Behavior of high-strength fibrous concrete slab–column connections under gravity and lateral loads

Ten slab–column connections were tested under combinations of gravity and lateral loads to investigate the effect of adding steel fibers to concrete mix on the structural behavior of normal- and high-strength slab–column connections. The variables selected for this study were the strength of concrete, volumetric ratio of steel fibers, type of steel fibers, and moment to shear ratio. The test specimens consisted of two identical series. The first series constructed with normal-strength concrete with a cube compressive strength of about 28 MPa, and designated as NSC. The second series constructed with high-strength concrete with cube compressive strength of about 75 MPa were designated as HSC. Each series consisted of three specimens with steel fibers and were tested under gravity load and unbalanced moment, and two control specimens; one was tested under gravity load only, while the other was tested under pure moment. The addition of steel fibers does significantly enhance the performance of the tested slab; it improves the shear strength, increases the ductility due to deflection and rotation, yields greater stiffness, and smaller cracks widths. Further improvement was also obtained when larger aspect ratio was used. Test results showed that the high-strength concrete specimens had larger shear strength, displacement and rotation ductility ratios, and corresponding energy absorption, than the normal-strength specimens by about 7–21%, 11–64%, 106–123%, 48–150%, and 93–246%, respectively. Incorporating steel fibers with high-strength concrete improved the overall deformation characteristics of the tested specimens and resulted in less sudden and more gradual failure mode. (A) Reprinted with permission from Elsevier.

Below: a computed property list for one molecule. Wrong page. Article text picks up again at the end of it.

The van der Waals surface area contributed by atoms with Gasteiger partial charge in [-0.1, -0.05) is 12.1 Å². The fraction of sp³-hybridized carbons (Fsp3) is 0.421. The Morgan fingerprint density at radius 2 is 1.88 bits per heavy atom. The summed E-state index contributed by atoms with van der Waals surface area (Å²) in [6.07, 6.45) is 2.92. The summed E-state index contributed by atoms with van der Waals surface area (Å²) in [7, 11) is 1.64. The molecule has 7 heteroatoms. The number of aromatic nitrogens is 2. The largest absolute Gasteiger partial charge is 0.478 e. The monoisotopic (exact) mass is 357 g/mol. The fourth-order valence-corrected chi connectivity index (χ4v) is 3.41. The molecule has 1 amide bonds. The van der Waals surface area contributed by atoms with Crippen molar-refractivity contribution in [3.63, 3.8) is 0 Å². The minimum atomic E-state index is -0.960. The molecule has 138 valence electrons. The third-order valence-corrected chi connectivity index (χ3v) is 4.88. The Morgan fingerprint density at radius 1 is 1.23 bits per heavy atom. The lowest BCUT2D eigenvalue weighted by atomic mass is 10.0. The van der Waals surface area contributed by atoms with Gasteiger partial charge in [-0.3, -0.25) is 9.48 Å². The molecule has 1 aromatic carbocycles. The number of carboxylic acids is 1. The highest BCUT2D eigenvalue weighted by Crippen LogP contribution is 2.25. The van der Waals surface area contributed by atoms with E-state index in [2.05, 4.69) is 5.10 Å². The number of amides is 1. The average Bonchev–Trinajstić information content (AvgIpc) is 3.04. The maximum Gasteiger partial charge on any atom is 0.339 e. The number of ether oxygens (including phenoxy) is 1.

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  • English

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  • Accession Number: 01104649
  • Record Type: Publication
  • Source Agency: Transport Research Laboratory
  • Files: ITRD
  • Created Date: Jul 17 2008 1:02PM